On Jan. 22, 2009, a newly inaugurated President Barack Obama signed an executive order requiring that the Guantanamo Bay detention facility be closed within a year. Obviously the president missed that goal, but last fall, at a fundraiser marking the seventh anniversary of his election, President Obama said that he’d announce his plan to close Guantanamo “soon.”

The president has made great strides in releasing inmates, with 35 of 91 remaining prisoners cleared for transfer, but tomorrow, the Pentagon is expected to present to Congress its plan to close the facility for real.

ABC News’ Luis Martinez reports that Pentagon spokesman Capt. Jeff Davis on Monday declined to discuss what specific options might be included in the report to Congress. What we do know is that a Pentagon committee has been scouting out sites within the United States to house the remaining prisoners, including Fort Leavenworth in Kan., and the Centennial Correctional Facility in Canon City, Colo.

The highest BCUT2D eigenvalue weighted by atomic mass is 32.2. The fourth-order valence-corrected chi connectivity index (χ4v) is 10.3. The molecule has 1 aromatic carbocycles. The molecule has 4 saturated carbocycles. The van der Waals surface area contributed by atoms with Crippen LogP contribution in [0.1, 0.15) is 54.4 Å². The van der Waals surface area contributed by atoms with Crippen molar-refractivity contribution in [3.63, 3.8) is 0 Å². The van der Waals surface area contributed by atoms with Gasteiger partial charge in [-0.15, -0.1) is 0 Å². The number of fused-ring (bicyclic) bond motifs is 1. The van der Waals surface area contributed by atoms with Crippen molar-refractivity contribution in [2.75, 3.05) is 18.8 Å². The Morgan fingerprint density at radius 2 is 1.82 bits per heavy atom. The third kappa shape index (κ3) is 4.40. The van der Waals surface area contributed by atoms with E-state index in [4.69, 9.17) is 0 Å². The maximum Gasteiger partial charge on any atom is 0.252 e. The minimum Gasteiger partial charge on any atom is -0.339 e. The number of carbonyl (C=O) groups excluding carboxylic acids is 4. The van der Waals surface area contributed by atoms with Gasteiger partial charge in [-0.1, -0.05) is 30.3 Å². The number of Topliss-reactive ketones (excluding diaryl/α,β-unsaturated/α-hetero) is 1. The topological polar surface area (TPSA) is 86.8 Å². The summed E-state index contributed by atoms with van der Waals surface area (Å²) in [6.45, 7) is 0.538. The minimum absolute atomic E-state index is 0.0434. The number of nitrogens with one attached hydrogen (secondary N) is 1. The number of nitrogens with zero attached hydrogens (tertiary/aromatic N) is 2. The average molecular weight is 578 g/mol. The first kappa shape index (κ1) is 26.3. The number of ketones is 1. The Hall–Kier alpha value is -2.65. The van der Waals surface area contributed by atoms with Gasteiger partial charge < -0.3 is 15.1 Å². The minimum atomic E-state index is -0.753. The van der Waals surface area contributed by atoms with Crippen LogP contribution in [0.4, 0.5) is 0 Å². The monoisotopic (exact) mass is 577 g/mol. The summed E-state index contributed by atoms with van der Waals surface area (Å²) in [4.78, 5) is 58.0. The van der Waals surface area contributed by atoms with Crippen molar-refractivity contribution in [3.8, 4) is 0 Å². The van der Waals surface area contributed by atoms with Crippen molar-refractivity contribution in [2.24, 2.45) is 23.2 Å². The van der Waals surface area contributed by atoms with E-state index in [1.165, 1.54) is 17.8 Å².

In his welcome speech to Pope Francis on his visit to Cuba last September, Raul Castro demanded that Guantanamo Bay be returned to Cuba.

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